# EET 103 Chapter 3 Lecture 1 Three Phase

• Slides: 76

EET 103 Chapter 3 (Lecture 1) Three Phase System

INTRODUCTION TO THREE PHASE SYSTEM In general, three phase systems are preferred over single phase systems for the transmission of the power system for many reasons, including the following • Thinner conductors can be used to transmit the same k. VA at the same voltage, which reduces the amount of copper required (typically about 25% less) and turn reduces construction and maintenance costs.

• The lighter lines are easier to install and the supporting structures can be less massive and farther apart. • In general, most larger motors are three phase because they are essentially self starting and do not require a special design or additional starting circuitry.

Three phase voltages A 3 phase generator basically consists of a rotating magnet (called the rotor) surrounded by a stationary winding (called the stator). Three separate windings or coils with terminals a - a’, b - b’ and c - c’ are physically placed 120 o apart around the stator.

Generated Voltages The three phase generator can supply power to both single phase and three phase loads

The sinusoidal expression for each of the phase voltages

Phase expression In phase expression Where EM : peak value EA, EB and EC : rms value 7

The phasor diagram of the phase voltages The effective value of each is determined by

If the voltage sources have the same amplitude and frequency ω and are out of the phase with each other by 120 o, the voltages are said to be balanced. By rearranging the phasors as shown in figure below, so Where

Connection in Three Phase System A 3 phase system is equivalent to three single phase circuit Two possible configurations in three phase system 1. Y - connection (star connection) 2. ∆ - connection (delta connection) 10

Three phase Voltages Source Y-connected source 11 ∆-connected source

Generator and Load Connections Each generator in a 3 phase system maybe either Y or - connected and loads may be mixed on a power system. Z Z Z

Wye Connected Generator Applying KVL around the indicated loop in figure above, we obtain

For line-to-line voltage VAB is given by

Phasor Diagram

The relationship between the magnitude of the line-to-line and line-to-neutral (phase) voltage is The line voltages are shifted 300 with respect to the phase voltages. Phasor diagram of the line and phase voltage for the Y connection is shown below. VCN VAB VCA VAN VBC Rearrange Line-to-line voltages Phase voltages

Delta Connected Generator For line-to-line voltage VAB is given by

The relationship between the magnitude of the line and phase current is The line currents are shifted 300 relative to the corresponding phase current. Phasor diagram of the line and phase current for the Y connection is I I shown below. CA C IAB IB IA IBC Line-to-line currents Phase currents

Phase sequence The phase sequence is the order in which the voltages in the individual phases peak. VC VB VA VB abc phase sequence VA VC acb phase sequence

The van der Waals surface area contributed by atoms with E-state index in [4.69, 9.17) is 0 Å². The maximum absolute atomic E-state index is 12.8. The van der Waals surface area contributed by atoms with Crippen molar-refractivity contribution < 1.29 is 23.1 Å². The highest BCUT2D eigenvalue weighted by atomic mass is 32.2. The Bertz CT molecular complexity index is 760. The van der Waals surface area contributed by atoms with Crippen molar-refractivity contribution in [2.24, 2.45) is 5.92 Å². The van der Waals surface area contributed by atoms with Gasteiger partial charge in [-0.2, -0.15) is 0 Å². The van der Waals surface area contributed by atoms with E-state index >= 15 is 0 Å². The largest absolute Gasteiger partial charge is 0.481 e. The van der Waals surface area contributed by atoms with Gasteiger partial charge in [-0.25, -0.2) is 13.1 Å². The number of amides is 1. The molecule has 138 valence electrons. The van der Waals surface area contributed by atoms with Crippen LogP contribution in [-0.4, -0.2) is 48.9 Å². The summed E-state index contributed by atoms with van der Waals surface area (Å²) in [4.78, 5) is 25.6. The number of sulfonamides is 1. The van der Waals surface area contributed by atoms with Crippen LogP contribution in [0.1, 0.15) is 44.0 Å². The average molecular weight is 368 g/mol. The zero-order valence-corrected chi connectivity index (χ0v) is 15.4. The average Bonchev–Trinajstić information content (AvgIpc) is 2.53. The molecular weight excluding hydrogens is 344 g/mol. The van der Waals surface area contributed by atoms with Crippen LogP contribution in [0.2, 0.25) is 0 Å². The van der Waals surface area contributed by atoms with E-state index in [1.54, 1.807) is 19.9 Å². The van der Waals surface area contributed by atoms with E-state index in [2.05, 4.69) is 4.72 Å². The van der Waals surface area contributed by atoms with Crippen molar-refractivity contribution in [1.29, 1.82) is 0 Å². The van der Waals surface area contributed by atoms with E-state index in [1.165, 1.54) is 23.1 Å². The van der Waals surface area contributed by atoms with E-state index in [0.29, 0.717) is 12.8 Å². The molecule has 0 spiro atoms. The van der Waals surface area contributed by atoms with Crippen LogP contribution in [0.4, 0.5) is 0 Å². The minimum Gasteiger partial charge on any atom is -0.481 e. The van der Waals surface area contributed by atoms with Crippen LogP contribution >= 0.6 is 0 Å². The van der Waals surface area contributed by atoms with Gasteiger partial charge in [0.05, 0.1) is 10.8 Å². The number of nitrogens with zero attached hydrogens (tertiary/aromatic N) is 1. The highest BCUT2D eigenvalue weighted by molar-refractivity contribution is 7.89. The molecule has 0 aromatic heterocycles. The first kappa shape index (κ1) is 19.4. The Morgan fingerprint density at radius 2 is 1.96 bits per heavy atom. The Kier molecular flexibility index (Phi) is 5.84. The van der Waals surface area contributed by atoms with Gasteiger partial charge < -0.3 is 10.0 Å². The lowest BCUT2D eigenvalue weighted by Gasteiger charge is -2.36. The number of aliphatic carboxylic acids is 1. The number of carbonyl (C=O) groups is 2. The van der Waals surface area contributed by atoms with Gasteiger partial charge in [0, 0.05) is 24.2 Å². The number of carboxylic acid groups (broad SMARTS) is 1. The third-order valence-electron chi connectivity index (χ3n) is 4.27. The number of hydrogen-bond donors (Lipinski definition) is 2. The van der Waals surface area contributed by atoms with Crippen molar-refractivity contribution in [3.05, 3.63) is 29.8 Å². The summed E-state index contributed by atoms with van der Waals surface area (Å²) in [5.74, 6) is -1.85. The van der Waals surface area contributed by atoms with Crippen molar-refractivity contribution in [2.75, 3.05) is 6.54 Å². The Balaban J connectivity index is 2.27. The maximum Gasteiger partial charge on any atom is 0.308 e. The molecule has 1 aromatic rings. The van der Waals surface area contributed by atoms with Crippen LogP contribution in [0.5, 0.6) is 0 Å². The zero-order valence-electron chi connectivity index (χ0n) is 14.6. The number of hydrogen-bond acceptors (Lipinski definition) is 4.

EXAMPLE 3. 1 Calculate the line currents in the three-wire Y - Y system as shown below. 21

Solution 3. 1 Single Phase Equivalent Circuit Phase ‘a’ equivalent circuit 22

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EXAMPLE 3. 2 A balanced delta connected load having an impedance 20 - j 15 is connected to a delta connected, positive sequence generator having VAB = 330 0 V. Calculate the phase currents of the load and the line currents. 24

Solution 3. 2 25

Phase Currents 26

Line Currents 27

∆ - Connected Generator with a Y Connected Load 28

EXAMPLE 3. 3 A balanced Y - connected load with a phase impedance 40 + j 25 is supplied by a balanced, positive-sequence Δ-connected source with a line voltage of 210 V. Calculate the phase currents. Use VAB as reference. 29

Solution 3. 3 the load impedance, ZY and the source voltage, VAB are 30

When the ∆ - connected source is transformed to a Y - connected source, 31

The line currents are 32

Summary of Relationships in Y and ∆ - connections Y-connection Voltage magnitudes Current magnitudes Phase sequence ∆-connection VL leads Vφ by IL lags Iφ by 30° 33

EET 103 Chapter 3 (Lecture 2) Three Phase System

Power Y - Connected Balanced Load

Average Power The average power delivered to each phase The total power to the balanced load is

Reactive Power The reactive power of each phase is The total reactive power of the load is

Apparent Power The apparent power of each phase is The total apparent power of the load is

Power Factor The power factor of the system is

Average Power Reactive Power

Apparent Power Factor

EXAMPLE 3. 4 Determine the total power (P), reactive power (Q) and complex power (S) at the source and at the load.

Solution 3. 4 Single Phase Equivalent Circuit Phase ‘a’ equivalent circuit Known quantities Vg =VAN= 110 0 V ZY = 10 + j 8 Zline = 5 - j 2

Line / Phase Currents

EXAMPLE 3. 5 A three phase motor can be regarded as a balanced Y - load. A three phase motor draws 5. 6 k. W when the line voltage is 220 V and the line current is 18. 2 A. Determine the power factor of the motor Known Quantities • PLoad = 5600 W • VL = 220 V • IL = 18. 2 A

Solution 3. 5 Power factor = cos |S| Q P